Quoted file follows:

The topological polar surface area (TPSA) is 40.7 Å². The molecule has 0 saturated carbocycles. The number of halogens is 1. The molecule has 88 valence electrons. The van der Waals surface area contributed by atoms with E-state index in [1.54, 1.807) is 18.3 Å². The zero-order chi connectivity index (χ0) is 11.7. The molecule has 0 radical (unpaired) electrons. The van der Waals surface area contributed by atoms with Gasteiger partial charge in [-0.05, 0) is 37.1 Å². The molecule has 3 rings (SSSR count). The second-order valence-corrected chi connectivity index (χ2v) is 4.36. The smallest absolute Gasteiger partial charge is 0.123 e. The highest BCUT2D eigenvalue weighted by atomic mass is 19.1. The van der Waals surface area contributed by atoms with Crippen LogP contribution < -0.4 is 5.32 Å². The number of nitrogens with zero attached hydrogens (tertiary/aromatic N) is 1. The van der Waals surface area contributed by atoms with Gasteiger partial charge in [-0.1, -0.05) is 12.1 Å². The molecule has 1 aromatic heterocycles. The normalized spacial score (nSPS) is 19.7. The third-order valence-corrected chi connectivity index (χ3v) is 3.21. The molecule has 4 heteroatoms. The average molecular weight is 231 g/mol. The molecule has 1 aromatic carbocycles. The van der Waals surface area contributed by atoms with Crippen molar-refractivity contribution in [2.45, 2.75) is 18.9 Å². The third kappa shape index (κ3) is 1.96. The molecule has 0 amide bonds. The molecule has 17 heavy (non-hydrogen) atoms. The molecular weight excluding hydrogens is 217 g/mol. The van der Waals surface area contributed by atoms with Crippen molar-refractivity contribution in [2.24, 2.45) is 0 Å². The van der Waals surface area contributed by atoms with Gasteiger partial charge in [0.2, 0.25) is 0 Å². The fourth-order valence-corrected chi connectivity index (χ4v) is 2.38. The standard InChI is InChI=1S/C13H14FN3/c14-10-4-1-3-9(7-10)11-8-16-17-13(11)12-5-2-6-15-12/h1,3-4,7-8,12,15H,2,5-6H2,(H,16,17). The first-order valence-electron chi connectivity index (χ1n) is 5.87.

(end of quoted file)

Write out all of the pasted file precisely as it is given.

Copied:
The topological polar surface area (TPSA) is 40.7 Å². The molecule has 0 saturated carbocycles. The number of halogens is 1. The molecule has 88 valence electrons. The van der Waals surface area contributed by atoms with E-state index in [1.54, 1.807) is 18.3 Å². The zero-order chi connectivity index (χ0) is 11.7. The molecule has 0 radical (unpaired) electrons. The van der Waals surface area contributed by atoms with Gasteiger partial charge in [-0.05, 0) is 37.1 Å². The molecule has 3 rings (SSSR count). The second-order valence-corrected chi connectivity index (χ2v) is 4.36. The smallest absolute Gasteiger partial charge is 0.123 e. The highest BCUT2D eigenvalue weighted by atomic mass is 19.1. The van der Waals surface area contributed by atoms with Crippen LogP contribution < -0.4 is 5.32 Å². The number of nitrogens with zero attached hydrogens (tertiary/aromatic N) is 1. The van der Waals surface area contributed by atoms with Gasteiger partial charge in [-0.1, -0.05) is 12.1 Å². The molecule has 1 aromatic heterocycles. The normalized spacial score (nSPS) is 19.7. The third-order valence-corrected chi connectivity index (χ3v) is 3.21. The molecule has 4 heteroatoms. The average molecular weight is 231 g/mol. The molecule has 1 aromatic carbocycles. The van der Waals surface area contributed by atoms with Crippen molar-refractivity contribution in [2.45, 2.75) is 18.9 Å². The third kappa shape index (κ3) is 1.96. The molecule has 0 amide bonds. The molecule has 17 heavy (non-hydrogen) atoms. The molecular weight excluding hydrogens is 217 g/mol. The van der Waals surface area contributed by atoms with Crippen molar-refractivity contribution in [2.24, 2.45) is 0 Å². The van der Waals surface area contributed by atoms with Gasteiger partial charge in [0.2, 0.25) is 0 Å². The fourth-order valence-corrected chi connectivity index (χ4v) is 2.38. The standard InChI is InChI=1S/C13H14FN3/c14-10-4-1-3-9(7-10)11-8-16-17-13(11)12-5-2-6-15-12/h1,3-4,7-8,12,15H,2,5-6H2,(H,16,17). The first-order valence-electron chi connectivity index (χ1n) is 5.87.